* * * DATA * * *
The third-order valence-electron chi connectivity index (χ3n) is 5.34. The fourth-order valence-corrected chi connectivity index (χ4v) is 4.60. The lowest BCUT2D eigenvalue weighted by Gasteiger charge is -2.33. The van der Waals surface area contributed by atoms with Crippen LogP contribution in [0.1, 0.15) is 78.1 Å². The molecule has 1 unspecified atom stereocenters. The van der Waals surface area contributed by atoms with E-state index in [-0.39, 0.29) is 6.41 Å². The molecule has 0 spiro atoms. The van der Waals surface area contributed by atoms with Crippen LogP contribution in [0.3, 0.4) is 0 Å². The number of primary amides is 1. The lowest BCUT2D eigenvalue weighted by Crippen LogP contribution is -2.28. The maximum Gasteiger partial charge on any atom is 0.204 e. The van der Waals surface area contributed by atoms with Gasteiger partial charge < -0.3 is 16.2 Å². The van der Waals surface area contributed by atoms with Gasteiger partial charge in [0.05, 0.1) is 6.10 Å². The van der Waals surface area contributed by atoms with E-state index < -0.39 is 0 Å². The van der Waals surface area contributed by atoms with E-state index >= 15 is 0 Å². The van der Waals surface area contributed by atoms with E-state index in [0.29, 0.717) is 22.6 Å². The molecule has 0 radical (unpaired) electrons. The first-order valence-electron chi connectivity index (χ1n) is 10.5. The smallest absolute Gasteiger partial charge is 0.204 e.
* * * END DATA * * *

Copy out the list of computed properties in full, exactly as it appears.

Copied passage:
The third-order valence-electron chi connectivity index (χ3n) is 5.34. The fourth-order valence-corrected chi connectivity index (χ4v) is 4.60. The lowest BCUT2D eigenvalue weighted by Gasteiger charge is -2.33. The van der Waals surface area contributed by atoms with Crippen LogP contribution in [0.1, 0.15) is 78.1 Å². The molecule has 1 unspecified atom stereocenters. The van der Waals surface area contributed by atoms with E-state index in [-0.39, 0.29) is 6.41 Å². The molecule has 0 spiro atoms. The van der Waals surface area contributed by atoms with Crippen LogP contribution in [0.3, 0.4) is 0 Å². The number of primary amides is 1. The lowest BCUT2D eigenvalue weighted by Crippen LogP contribution is -2.28. The maximum Gasteiger partial charge on any atom is 0.204 e. The van der Waals surface area contributed by atoms with Gasteiger partial charge < -0.3 is 16.2 Å². The van der Waals surface area contributed by atoms with Gasteiger partial charge in [0.05, 0.1) is 6.10 Å². The van der Waals surface area contributed by atoms with E-state index < -0.39 is 0 Å². The van der Waals surface area contributed by atoms with E-state index >= 15 is 0 Å². The van der Waals surface area contributed by atoms with E-state index in [0.29, 0.717) is 22.6 Å². The molecule has 0 radical (unpaired) electrons. The first-order valence-electron chi connectivity index (χ1n) is 10.5. The smallest absolute Gasteiger partial charge is 0.204 e.